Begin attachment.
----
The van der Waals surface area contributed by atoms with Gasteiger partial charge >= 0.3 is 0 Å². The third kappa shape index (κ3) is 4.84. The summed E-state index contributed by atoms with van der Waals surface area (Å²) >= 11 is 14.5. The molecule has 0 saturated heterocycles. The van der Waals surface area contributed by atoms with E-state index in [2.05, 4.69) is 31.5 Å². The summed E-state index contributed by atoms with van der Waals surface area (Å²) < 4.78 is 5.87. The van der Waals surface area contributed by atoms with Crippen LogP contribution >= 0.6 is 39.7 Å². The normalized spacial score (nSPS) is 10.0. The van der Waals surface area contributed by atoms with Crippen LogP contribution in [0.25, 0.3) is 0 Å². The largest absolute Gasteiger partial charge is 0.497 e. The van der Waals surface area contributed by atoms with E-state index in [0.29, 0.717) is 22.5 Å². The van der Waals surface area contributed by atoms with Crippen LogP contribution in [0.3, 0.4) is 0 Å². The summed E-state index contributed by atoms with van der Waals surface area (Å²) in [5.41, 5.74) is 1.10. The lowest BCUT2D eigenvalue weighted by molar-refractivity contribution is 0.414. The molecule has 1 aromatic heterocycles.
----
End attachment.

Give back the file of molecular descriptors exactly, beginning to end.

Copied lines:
The van der Waals surface area contributed by atoms with Gasteiger partial charge >= 0.3 is 0 Å². The third kappa shape index (κ3) is 4.84. The summed E-state index contributed by atoms with van der Waals surface area (Å²) >= 11 is 14.5. The molecule has 0 saturated heterocycles. The van der Waals surface area contributed by atoms with E-state index in [2.05, 4.69) is 31.5 Å². The summed E-state index contributed by atoms with van der Waals surface area (Å²) < 4.78 is 5.87. The van der Waals surface area contributed by atoms with Crippen LogP contribution >= 0.6 is 39.7 Å². The normalized spacial score (nSPS) is 10.0. The van der Waals surface area contributed by atoms with Crippen LogP contribution in [0.25, 0.3) is 0 Å². The largest absolute Gasteiger partial charge is 0.497 e. The van der Waals surface area contributed by atoms with E-state index in [0.29, 0.717) is 22.5 Å². The van der Waals surface area contributed by atoms with Crippen LogP contribution in [0.3, 0.4) is 0 Å². The summed E-state index contributed by atoms with van der Waals surface area (Å²) in [5.41, 5.74) is 1.10. The lowest BCUT2D eigenvalue weighted by molar-refractivity contribution is 0.414. The molecule has 1 aromatic heterocycles.